Vendors prep Itanium servers

Vendors prep Itanium servers

A slew of leading server vendors next week will announce machines based on Intel's long-awaited Itanium processor, but the promised advantages may not be dramatic enough to generate huge demand from the outset.

Compaq, Dell, Hewlett-Packard, and IBM will be among the companies shipping servers this summer based on Itanium, which observers say will put Intel-based machines on a performance par with Reduced Instruction Set Computing (RISC) servers. The Itanium-powered boxes are aimed at increasing the performance of data mining, database and other processor-intensive graphics and scientific applications.

The Itanium processor - seven years in the making and expected out in 1999 - uses an architecture that lets each processor execute up to 20 operations simultaneously, while maintaining full backward compatibility with existing 32-bit applications. Testing at Intel showed that an Itanium server running at 800 MHz could surpass existing RISC servers in transaction processing operations and could encrypt and decrypt secure data transactions 10 times as fast as similarly configured RISC servers.

However, users say that they'll wait to implement the servers until they've completely shaken them out with the new applications and operating systems and until prices approach the cost of the 32-bit servers they already use.

"We'll start deploying Itanium servers when we can't get other processors or the price comes down," says Chip DiComo, network manager for shipping company Hellman Worldwide Logistics.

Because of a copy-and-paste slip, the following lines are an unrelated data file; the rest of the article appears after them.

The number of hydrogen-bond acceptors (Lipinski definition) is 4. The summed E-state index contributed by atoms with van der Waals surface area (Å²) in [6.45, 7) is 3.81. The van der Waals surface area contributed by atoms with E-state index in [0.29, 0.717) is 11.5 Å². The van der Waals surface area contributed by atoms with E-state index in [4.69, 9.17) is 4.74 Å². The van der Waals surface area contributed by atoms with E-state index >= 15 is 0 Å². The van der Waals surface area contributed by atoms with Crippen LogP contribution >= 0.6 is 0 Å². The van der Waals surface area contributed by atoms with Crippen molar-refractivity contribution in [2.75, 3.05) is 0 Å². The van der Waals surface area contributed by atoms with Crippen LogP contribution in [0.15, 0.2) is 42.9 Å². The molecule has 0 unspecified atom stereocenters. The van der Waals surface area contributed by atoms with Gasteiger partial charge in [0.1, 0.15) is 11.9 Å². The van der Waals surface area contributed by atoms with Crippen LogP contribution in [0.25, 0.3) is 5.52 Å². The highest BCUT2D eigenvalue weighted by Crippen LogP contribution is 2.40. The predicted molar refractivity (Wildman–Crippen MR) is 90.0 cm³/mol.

DiComo says there are places in his organisation where Itanium servers could fit.

"In the area of data warehousing, the Itanium could make some ground with us by letting us replace RISC-based servers like Sun Microsystems Inc. systems and [IBM] AS/400s," he says.

Pricing for the Itanium machines has yet to be announced, so it is hard to make comparisons. But vendors indicate the machines won't cost too much more than 32-bit machines, which themselves can cost up to 50 per cent less than 64-bit RISC machines.

As for software support, Intel says there are more than 400 applications, including the Oracle 8i database and Microsoft SQL Server, being developed to run on Itanium. IBM, Microsoft and Red Hat are among the vendors that will have versions of their operating systems available for Itanium near term.

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